[ pohl-ter-er ]
/ ˈpoʊl tər ər /

noun British.

a dealer in poultry, hares, and game; poultryman.

Origin of poulterer

1525–35; obsolete poulter poultry dealer (< Middle French pouletier; see pullet, -ier2) + -er1
Dictionary.com Unabridged Based on the Random House Unabridged Dictionary, © Random House, Inc. 2019

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British Dictionary definitions for poulterer


/ (ˈpəʊltərə) /


British another word for a poultryman

Word Origin for poulterer

C17: from obsolete poulter, from Old French pouletier, from poulet pullet
Collins English Dictionary - Complete & Unabridged 2012 Digital Edition © William Collins Sons & Co. Ltd. 1979, 1986 © HarperCollins Publishers 1998, 2000, 2003, 2005, 2006, 2007, 2009, 2012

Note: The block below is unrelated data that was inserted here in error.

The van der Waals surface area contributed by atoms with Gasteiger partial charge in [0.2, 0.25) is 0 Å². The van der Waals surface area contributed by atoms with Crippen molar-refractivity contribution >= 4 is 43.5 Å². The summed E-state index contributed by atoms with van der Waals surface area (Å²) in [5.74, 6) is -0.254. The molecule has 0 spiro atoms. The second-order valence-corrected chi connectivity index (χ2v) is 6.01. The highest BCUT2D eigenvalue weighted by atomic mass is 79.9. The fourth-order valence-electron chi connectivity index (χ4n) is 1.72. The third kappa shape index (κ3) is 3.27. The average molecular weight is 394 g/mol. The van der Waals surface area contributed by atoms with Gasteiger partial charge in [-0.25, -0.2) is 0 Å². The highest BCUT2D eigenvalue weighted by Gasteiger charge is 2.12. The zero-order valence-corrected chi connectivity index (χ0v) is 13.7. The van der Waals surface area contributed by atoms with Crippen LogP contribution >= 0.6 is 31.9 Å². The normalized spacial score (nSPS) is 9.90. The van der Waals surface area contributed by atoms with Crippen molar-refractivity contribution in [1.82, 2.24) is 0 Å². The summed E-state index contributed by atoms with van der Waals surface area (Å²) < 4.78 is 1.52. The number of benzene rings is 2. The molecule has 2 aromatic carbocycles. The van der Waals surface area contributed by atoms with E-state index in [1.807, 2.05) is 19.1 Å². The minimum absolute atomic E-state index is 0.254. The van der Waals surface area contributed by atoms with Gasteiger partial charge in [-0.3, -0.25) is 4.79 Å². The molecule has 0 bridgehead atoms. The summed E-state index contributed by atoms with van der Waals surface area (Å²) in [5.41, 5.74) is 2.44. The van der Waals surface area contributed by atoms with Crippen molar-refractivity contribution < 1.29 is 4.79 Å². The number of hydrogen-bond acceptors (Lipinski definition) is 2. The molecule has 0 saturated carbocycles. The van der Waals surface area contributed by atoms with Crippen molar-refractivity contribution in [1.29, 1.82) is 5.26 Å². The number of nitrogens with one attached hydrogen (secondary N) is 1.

Word Origin and History for poulterer



"dealer in poultry," 1630s, a redundancy, but it has largely ousted original poulter (mid-13c., pulter), from Anglo-French poleter, pulleter, Old French pouletier "poulterer," from pouletrie (see poultry). With agent suffix -er (1). Poetic poulter's measure (1570s), according to Miller Williams, is "So called because with its thirteen feet it suggests the poulter's old practice of giving an extra egg with the second dozen." ["Patterns of Poetry," Louisiana State University, 1986].

Online Etymology Dictionary, © 2010 Douglas Harper